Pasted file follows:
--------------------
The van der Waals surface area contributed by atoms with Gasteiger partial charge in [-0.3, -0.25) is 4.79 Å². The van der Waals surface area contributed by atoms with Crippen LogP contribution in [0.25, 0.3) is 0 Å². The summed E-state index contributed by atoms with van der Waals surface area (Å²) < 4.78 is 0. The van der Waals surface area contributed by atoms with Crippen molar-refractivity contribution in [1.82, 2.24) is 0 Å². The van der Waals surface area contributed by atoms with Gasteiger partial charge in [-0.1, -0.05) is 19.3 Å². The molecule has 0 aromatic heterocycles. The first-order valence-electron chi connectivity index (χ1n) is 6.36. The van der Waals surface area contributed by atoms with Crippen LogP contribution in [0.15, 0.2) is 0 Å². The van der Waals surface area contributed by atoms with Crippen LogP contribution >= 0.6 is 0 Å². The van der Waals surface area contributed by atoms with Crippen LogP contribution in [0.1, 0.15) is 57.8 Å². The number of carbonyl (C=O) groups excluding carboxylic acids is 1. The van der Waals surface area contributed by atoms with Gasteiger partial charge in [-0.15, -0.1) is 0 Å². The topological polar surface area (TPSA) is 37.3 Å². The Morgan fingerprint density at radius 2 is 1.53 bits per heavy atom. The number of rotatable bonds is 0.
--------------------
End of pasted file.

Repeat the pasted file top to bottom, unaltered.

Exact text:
The van der Waals surface area contributed by atoms with Gasteiger partial charge in [-0.3, -0.25) is 4.79 Å². The van der Waals surface area contributed by atoms with Crippen LogP contribution in [0.25, 0.3) is 0 Å². The summed E-state index contributed by atoms with van der Waals surface area (Å²) < 4.78 is 0. The van der Waals surface area contributed by atoms with Crippen molar-refractivity contribution in [1.82, 2.24) is 0 Å². The van der Waals surface area contributed by atoms with Gasteiger partial charge in [-0.1, -0.05) is 19.3 Å². The molecule has 0 aromatic heterocycles. The first-order valence-electron chi connectivity index (χ1n) is 6.36. The van der Waals surface area contributed by atoms with Crippen LogP contribution in [0.15, 0.2) is 0 Å². The van der Waals surface area contributed by atoms with Crippen LogP contribution >= 0.6 is 0 Å². The van der Waals surface area contributed by atoms with Crippen LogP contribution in [0.1, 0.15) is 57.8 Å². The number of carbonyl (C=O) groups excluding carboxylic acids is 1. The van der Waals surface area contributed by atoms with Gasteiger partial charge in [-0.15, -0.1) is 0 Å². The topological polar surface area (TPSA) is 37.3 Å². The Morgan fingerprint density at radius 2 is 1.53 bits per heavy atom. The number of rotatable bonds is 0.